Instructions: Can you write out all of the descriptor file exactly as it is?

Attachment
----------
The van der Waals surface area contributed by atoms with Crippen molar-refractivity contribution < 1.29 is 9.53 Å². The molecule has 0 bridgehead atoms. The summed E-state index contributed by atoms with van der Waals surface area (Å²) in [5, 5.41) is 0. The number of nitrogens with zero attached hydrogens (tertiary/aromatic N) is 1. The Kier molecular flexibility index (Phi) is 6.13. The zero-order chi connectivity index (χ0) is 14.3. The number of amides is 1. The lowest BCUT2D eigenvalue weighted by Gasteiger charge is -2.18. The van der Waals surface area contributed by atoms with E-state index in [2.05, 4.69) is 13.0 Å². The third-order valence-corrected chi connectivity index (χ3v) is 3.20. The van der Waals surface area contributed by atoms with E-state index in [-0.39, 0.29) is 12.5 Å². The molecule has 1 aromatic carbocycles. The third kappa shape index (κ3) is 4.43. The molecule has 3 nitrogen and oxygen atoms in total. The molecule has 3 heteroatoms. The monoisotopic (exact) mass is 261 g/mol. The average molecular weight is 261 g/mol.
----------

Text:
The van der Waals surface area contributed by atoms with Crippen molar-refractivity contribution < 1.29 is 9.53 Å². The molecule has 0 bridgehead atoms. The summed E-state index contributed by atoms with van der Waals surface area (Å²) in [5, 5.41) is 0. The number of nitrogens with zero attached hydrogens (tertiary/aromatic N) is 1. The Kier molecular flexibility index (Phi) is 6.13. The zero-order chi connectivity index (χ0) is 14.3. The number of amides is 1. The lowest BCUT2D eigenvalue weighted by Gasteiger charge is -2.18. The van der Waals surface area contributed by atoms with E-state index in [2.05, 4.69) is 13.0 Å². The third-order valence-corrected chi connectivity index (χ3v) is 3.20. The van der Waals surface area contributed by atoms with E-state index in [-0.39, 0.29) is 12.5 Å². The molecule has 1 aromatic carbocycles. The third kappa shape index (κ3) is 4.43. The molecule has 3 nitrogen and oxygen atoms in total. The molecule has 3 heteroatoms. The monoisotopic (exact) mass is 261 g/mol. The average molecular weight is 261 g/mol.